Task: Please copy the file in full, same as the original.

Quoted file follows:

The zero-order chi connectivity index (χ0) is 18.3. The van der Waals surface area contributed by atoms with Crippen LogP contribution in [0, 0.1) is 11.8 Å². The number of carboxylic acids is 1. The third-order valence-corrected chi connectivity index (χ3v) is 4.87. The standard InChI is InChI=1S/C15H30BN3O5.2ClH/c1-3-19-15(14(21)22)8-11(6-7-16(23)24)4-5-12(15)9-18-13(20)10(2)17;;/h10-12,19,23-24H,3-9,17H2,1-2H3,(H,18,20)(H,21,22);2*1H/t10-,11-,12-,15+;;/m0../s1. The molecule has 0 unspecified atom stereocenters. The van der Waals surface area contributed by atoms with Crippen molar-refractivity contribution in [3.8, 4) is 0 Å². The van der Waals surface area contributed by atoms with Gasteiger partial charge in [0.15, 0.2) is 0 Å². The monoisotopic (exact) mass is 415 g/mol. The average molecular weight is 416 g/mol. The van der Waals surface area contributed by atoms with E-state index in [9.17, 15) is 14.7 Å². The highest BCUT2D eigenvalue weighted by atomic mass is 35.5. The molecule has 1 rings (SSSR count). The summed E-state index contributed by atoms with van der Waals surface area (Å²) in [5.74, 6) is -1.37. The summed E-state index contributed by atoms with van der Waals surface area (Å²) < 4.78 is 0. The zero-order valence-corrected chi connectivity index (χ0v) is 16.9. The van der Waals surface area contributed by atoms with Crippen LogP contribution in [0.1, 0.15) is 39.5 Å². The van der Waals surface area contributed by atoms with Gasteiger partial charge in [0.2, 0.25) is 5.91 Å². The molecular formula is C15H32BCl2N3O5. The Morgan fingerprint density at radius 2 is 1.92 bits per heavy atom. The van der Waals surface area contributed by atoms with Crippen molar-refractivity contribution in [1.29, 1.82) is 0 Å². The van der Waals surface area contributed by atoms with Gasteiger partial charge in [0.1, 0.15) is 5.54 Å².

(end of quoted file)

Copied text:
The zero-order chi connectivity index (χ0) is 18.3. The van der Waals surface area contributed by atoms with Crippen LogP contribution in [0, 0.1) is 11.8 Å². The number of carboxylic acids is 1. The third-order valence-corrected chi connectivity index (χ3v) is 4.87. The standard InChI is InChI=1S/C15H30BN3O5.2ClH/c1-3-19-15(14(21)22)8-11(6-7-16(23)24)4-5-12(15)9-18-13(20)10(2)17;;/h10-12,19,23-24H,3-9,17H2,1-2H3,(H,18,20)(H,21,22);2*1H/t10-,11-,12-,15+;;/m0../s1. The molecule has 0 unspecified atom stereocenters. The van der Waals surface area contributed by atoms with Crippen molar-refractivity contribution in [3.8, 4) is 0 Å². The van der Waals surface area contributed by atoms with Gasteiger partial charge in [0.15, 0.2) is 0 Å². The monoisotopic (exact) mass is 415 g/mol. The average molecular weight is 416 g/mol. The van der Waals surface area contributed by atoms with E-state index in [9.17, 15) is 14.7 Å². The highest BCUT2D eigenvalue weighted by atomic mass is 35.5. The molecule has 1 rings (SSSR count). The summed E-state index contributed by atoms with van der Waals surface area (Å²) in [5.74, 6) is -1.37. The summed E-state index contributed by atoms with van der Waals surface area (Å²) < 4.78 is 0. The zero-order valence-corrected chi connectivity index (χ0v) is 16.9. The van der Waals surface area contributed by atoms with Crippen LogP contribution in [0.1, 0.15) is 39.5 Å². The van der Waals surface area contributed by atoms with Gasteiger partial charge in [0.2, 0.25) is 5.91 Å². The molecular formula is C15H32BCl2N3O5. The Morgan fingerprint density at radius 2 is 1.92 bits per heavy atom. The van der Waals surface area contributed by atoms with Crippen molar-refractivity contribution in [1.29, 1.82) is 0 Å². The van der Waals surface area contributed by atoms with Gasteiger partial charge in [0.1, 0.15) is 5.54 Å².